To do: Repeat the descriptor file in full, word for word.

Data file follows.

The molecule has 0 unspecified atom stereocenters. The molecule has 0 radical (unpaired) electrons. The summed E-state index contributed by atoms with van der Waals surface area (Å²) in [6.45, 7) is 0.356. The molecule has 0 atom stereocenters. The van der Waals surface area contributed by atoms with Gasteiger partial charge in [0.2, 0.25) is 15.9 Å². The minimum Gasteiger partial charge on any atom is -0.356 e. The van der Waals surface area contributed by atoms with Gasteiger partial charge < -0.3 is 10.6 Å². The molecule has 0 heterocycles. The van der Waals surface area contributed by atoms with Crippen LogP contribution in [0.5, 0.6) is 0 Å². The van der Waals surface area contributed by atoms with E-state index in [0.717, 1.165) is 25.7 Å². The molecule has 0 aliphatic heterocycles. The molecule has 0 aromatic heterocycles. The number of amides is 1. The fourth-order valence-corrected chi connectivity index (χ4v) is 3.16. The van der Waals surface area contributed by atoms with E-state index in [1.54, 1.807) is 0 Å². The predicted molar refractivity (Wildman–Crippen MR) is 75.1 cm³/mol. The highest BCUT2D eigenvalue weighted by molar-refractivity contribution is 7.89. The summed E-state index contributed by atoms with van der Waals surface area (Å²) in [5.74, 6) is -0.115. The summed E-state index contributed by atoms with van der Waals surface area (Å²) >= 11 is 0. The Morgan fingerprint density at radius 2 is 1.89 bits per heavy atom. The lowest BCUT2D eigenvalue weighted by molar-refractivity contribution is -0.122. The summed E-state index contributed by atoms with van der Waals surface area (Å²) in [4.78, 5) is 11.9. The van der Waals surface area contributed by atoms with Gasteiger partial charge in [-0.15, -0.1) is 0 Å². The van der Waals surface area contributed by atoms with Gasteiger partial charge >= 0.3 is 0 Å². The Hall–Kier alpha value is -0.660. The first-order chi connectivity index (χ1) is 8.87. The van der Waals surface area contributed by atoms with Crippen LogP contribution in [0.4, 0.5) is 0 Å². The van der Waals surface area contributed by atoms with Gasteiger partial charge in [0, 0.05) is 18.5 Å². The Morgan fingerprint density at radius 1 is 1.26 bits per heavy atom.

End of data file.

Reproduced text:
The molecule has 0 unspecified atom stereocenters. The molecule has 0 radical (unpaired) electrons. The summed E-state index contributed by atoms with van der Waals surface area (Å²) in [6.45, 7) is 0.356. The molecule has 0 atom stereocenters. The van der Waals surface area contributed by atoms with Gasteiger partial charge in [0.2, 0.25) is 15.9 Å². The minimum Gasteiger partial charge on any atom is -0.356 e. The van der Waals surface area contributed by atoms with Gasteiger partial charge < -0.3 is 10.6 Å². The molecule has 0 heterocycles. The van der Waals surface area contributed by atoms with Crippen LogP contribution in [0.5, 0.6) is 0 Å². The van der Waals surface area contributed by atoms with E-state index in [0.717, 1.165) is 25.7 Å². The molecule has 0 aliphatic heterocycles. The molecule has 0 aromatic heterocycles. The number of amides is 1. The fourth-order valence-corrected chi connectivity index (χ4v) is 3.16. The van der Waals surface area contributed by atoms with E-state index in [1.54, 1.807) is 0 Å². The predicted molar refractivity (Wildman–Crippen MR) is 75.1 cm³/mol. The highest BCUT2D eigenvalue weighted by molar-refractivity contribution is 7.89. The summed E-state index contributed by atoms with van der Waals surface area (Å²) in [5.74, 6) is -0.115. The summed E-state index contributed by atoms with van der Waals surface area (Å²) >= 11 is 0. The Morgan fingerprint density at radius 2 is 1.89 bits per heavy atom. The lowest BCUT2D eigenvalue weighted by molar-refractivity contribution is -0.122. The summed E-state index contributed by atoms with van der Waals surface area (Å²) in [4.78, 5) is 11.9. The van der Waals surface area contributed by atoms with Gasteiger partial charge in [-0.15, -0.1) is 0 Å². The van der Waals surface area contributed by atoms with Gasteiger partial charge >= 0.3 is 0 Å². The Hall–Kier alpha value is -0.660. The first-order chi connectivity index (χ1) is 8.87. The van der Waals surface area contributed by atoms with Crippen LogP contribution in [0.4, 0.5) is 0 Å². The van der Waals surface area contributed by atoms with Gasteiger partial charge in [0, 0.05) is 18.5 Å². The Morgan fingerprint density at radius 1 is 1.26 bits per heavy atom.